Abandoning film, Joe Bernard taps into something that's both more up-to-date and ancient
Published: December 1, 2010
Joe Bernard started his career making cutting-edge, experimental movies, scratching and abrading footage by hand, marking the film frame by frame, treating it like a painter's canvas — often implanting provocative poetic texts. But for the last decade, he's been painting collages that capture the poetic vision that flickered by in the films. If you missed BASEDONATRUESTORY, Part 1, an exhibition of his latest work recently on display at the Macomb Center, you should see the 32 new paintings of Part 2 that are at the Center Galleries: Each glistens like a radioactive television set or a maverick movie frame that slowly reveals itself. Still dependent upon the radical film model, the new paintings now achieve, formally and aesthetically, their own being.
Bernard's multilayered, 2 feet-by-2 feet collage paintings, supported by quarter-inch oriented strand board (OSB is itself a wonderfully weird hybrid of plywood and recycled woodchips) are the children of invention: They answered a need and filled a void. Bernard's works are an amalgam of manipulated photos, poetically charged words and letter fragments, symbolic objects and abraded paint. The story of their evolution is a history lesson about the artist and our near past.
Before turning to collage paintings, Bernard was an "experimental" or "alternative" filmmaker. He made more than 100 silent films in Super 8, a consumer format introduced in 1965 and mostly — but not always — used for home movies. His instructor at the School of the Art Institute of Chicago was the famed avant-garde filmmaker Stan Brakhage, whose lyrical film works placed the physical strip of film at the center of his process. Brakhage literally glued leaves and other detritus to the film, which became the medium of the work and a metaphor for consciousness. To Brakhage and those like him, film was mind.
Bernard's own film works followed the path of Brakhage and others who, in a revolutionary moment, realized they could make a movie independent of the shallow, predictable, knee-jerk narratives that characterized Hollywood at the time — and do so by a totally independent process, without a film crew. In fact, following the tenets of "pure cinema," narrative or storytelling were rejected in behalf of the pure experience of effects of the medium. In the larger artistic scope, storytelling was in general suspect, becoming a target of most avant-garde artists, whether painter, poet, composer or filmmaker.
And so film replaced the painter's canvas, or the poet's notebook, as a supporting surface for expression of all sorts.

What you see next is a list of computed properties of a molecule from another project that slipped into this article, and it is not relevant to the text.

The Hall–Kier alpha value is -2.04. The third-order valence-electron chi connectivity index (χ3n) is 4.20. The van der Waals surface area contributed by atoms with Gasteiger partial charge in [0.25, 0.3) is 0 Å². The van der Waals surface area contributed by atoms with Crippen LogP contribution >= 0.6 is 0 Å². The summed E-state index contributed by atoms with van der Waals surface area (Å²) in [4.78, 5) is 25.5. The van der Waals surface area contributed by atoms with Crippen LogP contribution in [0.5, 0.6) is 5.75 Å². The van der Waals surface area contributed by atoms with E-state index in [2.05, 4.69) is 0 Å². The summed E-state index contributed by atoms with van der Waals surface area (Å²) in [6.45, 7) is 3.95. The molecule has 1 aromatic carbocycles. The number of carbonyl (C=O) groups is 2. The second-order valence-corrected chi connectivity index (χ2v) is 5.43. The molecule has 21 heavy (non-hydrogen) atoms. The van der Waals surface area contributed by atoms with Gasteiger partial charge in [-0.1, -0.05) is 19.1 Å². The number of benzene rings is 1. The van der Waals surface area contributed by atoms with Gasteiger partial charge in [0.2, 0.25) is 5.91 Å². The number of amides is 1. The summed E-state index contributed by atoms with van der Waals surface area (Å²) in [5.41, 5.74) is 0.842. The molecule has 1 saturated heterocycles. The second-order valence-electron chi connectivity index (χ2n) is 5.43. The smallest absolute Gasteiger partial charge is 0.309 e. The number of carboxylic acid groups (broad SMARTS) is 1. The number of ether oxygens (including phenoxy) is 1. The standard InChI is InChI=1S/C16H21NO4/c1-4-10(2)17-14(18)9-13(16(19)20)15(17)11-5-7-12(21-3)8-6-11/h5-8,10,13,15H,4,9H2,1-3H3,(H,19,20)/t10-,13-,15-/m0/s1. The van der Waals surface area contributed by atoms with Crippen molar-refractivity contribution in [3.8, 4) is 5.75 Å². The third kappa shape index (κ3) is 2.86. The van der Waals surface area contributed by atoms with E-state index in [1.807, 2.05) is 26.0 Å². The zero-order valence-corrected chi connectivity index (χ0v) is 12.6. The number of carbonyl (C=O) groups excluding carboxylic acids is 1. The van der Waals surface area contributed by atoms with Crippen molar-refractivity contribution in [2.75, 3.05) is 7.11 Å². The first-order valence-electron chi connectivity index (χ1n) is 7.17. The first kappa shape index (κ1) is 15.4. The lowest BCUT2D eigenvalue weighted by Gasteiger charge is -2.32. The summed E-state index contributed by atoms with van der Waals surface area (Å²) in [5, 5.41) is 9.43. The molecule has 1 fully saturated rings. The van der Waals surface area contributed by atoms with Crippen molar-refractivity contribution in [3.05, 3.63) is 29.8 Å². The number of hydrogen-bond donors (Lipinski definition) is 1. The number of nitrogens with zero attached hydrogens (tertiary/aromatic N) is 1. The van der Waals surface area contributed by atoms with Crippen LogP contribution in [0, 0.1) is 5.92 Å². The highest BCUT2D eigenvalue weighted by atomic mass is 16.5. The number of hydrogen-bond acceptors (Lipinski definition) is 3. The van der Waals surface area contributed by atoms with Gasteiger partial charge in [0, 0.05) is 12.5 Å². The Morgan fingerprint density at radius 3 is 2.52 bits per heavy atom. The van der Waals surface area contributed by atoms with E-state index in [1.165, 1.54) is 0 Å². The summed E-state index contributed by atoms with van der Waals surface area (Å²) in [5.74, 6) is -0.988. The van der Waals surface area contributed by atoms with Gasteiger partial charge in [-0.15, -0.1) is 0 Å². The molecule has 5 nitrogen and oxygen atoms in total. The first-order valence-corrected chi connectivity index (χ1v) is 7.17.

Asked about his artistic processes on film Bernard says: "All were silent. Emphasis was on light, color (except those in black and white) and movement. Text was used in some of them. (I would film pages that I had typed on). As so many others have done, I used many tools to disrupt the emulsion: sandpaper, bleach, permanent markers, pins, files, fingernails, film cement, etc. Fast editing would also alter camera imagery. Rhythm was something I could almost hear through my eyes (not like hearing, but being able to watch the hands of musicians at work.)"
On his website (josephbernard.com), clips of his films from the late '70s and early '80s reveal a hybrid of styles that are remarkably "musical," composed of abstract slashes of light and color, scratches and morphing cellular-like structures and collaged photos. Like abstract painting, Bernard's film did battle with representing reality as it looks through human eyes or even through a "straight" camera. Though not at all dated-looking, they represent the artistic climate of the time and, after the deluge of new video technology, began to seem somewhat passé.
Asked why he gave up film, Bernard replies: "My version of 'film' had all but disappeared. Kodak had cut back on their stocks (Kodachrome, Ektachrome, Tri-X, Plus-X) until they couldn't easily be found. Labs went out of business, so if you did find stock, it couldn't be processed. Dealers stopped handling Super 8 and 16 mm cameras, editing equipment, projectors, even bulbs. I hoarded these things — but without a trustworthy lab, mailing raw camera footage off to unknown quarters became a crapshoot. Video accelerated the demise of small format film, and video's early (even current) resolution was far from desirable. Film was a physical, manual thing; the editing was done with scissors and glue (collage), it had a look, a smell, a sound and a feel. Anything else would be like a blow-up/rubber replicant."
Bernard's personal artistic dilemma reflects a larger cultural shift. Since the early '80s and the beginning of the transition to digital media, the apparatus and material of filmmaking have become increasingly hard to come by — but not the impulse to build objects that physically exist for some duration of time, Bernard eventually retrenched and invented the extraordinary forms that we see now.
It helps explain why each new painting is like a single frame of his experimental films, compressing the rich and strange activities of consciousness into lyrically wrought, mandala-like images: enigmatic photos jammed with words; fragments of letters decorating the margins of the paintings like illuminated Islamic manuscripts or Cyrillic letters, their inscrutable meaning just out of reach. Some have letters that run on into words, composing poetic lines that make momentary sense then retreat into the surrounding surface. Some are made of the detritus of the day: seed pods, dried flowers and leaves, such nightmarish words as Somalia, diurnal beer cans flattened into gorgeous random shapes, beer caps arranged in grids. Some, composed of photos of body fragments, evoke the erotic, though others, such as "The Visitant," read like sci-fi movies, all collectively read as an ongoing, epic poem.
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